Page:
I will never forget that day. That. Specific. Moment. Time really did stand still, and I realized that my child’s path in life was not going to be as I had once envisioned. I could hear the muffled sounds of his specialist speaking to me, but I wasn’t there. I was lost. I was overwhelmed with emotions I still struggle to navigate even years later. Seeing his tiny frame sitting in the chair in which he would be spending hours receiving medication. Medication that I wasn’t even sure I was comfortable pumping into his tiny body. His big brown eyes looking up at me with such trust, not understanding what decisions were being made on his behalf. In that moment, and many since, I did not feel adequate to parent this child that I had been entrusted with. My mind and heart were in conflict. My mind was reeling with questions and self-reflection on the what and why of it all. My heart was shattered into a million pieces, and it all came to a head in that. One. Moment.
The journey leading up to this one defining Moment felt like a lifetime, and yet in that one Moment it all simultaneously felt rushed. The endless testing, the countless specialist appointments, all of the what ifs, the how cans, the hospital visits, traveling out of state to see this specialist and that specialist, the parent forums I would scour late at night, all of the exhaustive research, the second and third opinions, the weighing of pros and cons regarding treatment options. It all led to this one acute Moment of intense realization. There was no longer room for any denial.
Receiving a diagnosis, or diagnoses for your child is only part of the puzzle for families with a special needs child. What is left behind afterward is an endless maze of emotions that is rarely talked about. It is akin to the grieving process. We have to think of it that way because it truly is a mourning process of the life we envisioned for our child. It is working through the initial denial, and the anger of, why my child? It is the intense sadness and despair of losing what could have been. Finally, it is the acceptance of what is.
Personally, it was not the day that I heard my son’s diagnosis that was my Moment. It wasn’t even the second time I was told of his suspected diagnosis. It took me a bit longer to accept what was fast becoming our reality. My Moment was random, it took me by surprise and I will never forget the utter flood of emotions felt in that space of time. When the appointment ended, I collected our things and went home. I was forever changed. My heart and mind will always struggle with his diagnosis, but once I was able to navigate my grief process and experienced my Moment, it was as if the fog had lifted. I was in a different headspace, and I was able to find hope and a path forward. This was my son’s journey regardless, and I was going to be his best advocate and protector come what may.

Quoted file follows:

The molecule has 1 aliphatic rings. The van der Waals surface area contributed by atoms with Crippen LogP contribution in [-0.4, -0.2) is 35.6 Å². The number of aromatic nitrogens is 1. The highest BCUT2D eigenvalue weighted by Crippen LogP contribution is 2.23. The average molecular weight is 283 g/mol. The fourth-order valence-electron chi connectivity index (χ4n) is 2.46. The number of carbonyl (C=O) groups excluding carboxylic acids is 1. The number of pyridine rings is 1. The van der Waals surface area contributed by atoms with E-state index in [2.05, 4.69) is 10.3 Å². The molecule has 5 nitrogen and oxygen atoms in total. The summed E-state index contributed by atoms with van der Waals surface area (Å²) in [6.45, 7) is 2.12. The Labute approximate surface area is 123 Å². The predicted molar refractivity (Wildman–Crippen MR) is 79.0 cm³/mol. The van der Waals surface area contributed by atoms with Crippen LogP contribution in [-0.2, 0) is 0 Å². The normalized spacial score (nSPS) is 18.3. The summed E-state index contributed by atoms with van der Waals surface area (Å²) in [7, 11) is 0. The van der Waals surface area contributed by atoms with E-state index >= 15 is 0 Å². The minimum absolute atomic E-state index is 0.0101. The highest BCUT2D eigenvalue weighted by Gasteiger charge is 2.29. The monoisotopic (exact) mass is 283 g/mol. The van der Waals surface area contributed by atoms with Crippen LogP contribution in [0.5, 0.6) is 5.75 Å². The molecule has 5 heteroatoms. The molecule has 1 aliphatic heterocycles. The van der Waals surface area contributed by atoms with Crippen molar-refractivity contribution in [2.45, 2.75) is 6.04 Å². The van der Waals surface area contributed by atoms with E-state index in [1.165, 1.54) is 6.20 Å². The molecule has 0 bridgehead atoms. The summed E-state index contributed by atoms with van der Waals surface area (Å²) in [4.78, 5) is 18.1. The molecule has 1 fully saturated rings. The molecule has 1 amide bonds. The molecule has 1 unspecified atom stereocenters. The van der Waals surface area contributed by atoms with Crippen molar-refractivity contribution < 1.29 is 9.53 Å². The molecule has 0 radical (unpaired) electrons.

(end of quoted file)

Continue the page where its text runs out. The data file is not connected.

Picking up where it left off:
For some of us, our Moment may take a while to reach, and others may have their Moment before their child is even born. None the less, we all experience the Moment. It is important to realize that we are not alone. It is imperative that we reach out to a close friend, family member, or local parent support group and share our experiences. There is no shame in acknowledging that your child’s diagnosis/diagnoses may elicit feelings of guilt, sadness, shame, or grief. These are all natural, human responses to receiving difficult information. We need to normalize this within our special needs communities. It is ok to not be okay with your child’s path looking different than what you expected. It does not make you a bad parent. It makes you beautifully human.
If you find yourself struggling to navigate your Moment, it is important to know that you are never alone, and you can seek professional help. Speaking with a therapist has been life-giving for me, personally. You can also contact Indiana Family to Family for access to appropriate resources and peer support. Remember, our Resource Specialists are also parents of children with special needs and chronic illness. As parents, we tend to insulate our loved ones from what we are, personally, going through. We are caregivers, after all. However, part of being our best selves for others, is in the caretaking of ourselves as well.
A note about the author: Kelly is a Resource Specialist with Indiana Family to Family. She resides in Central Indiana along with her husband Paul and 3 children. Her son was diagnosed with Crohn’s disease at 8yrs old. The Family enjoys advocating and supporting the Crohn’s and Colitis Foundation through their events, like the Take Steps walk, and has found the organization to be a great support system and resource over the years since his diagnosis.”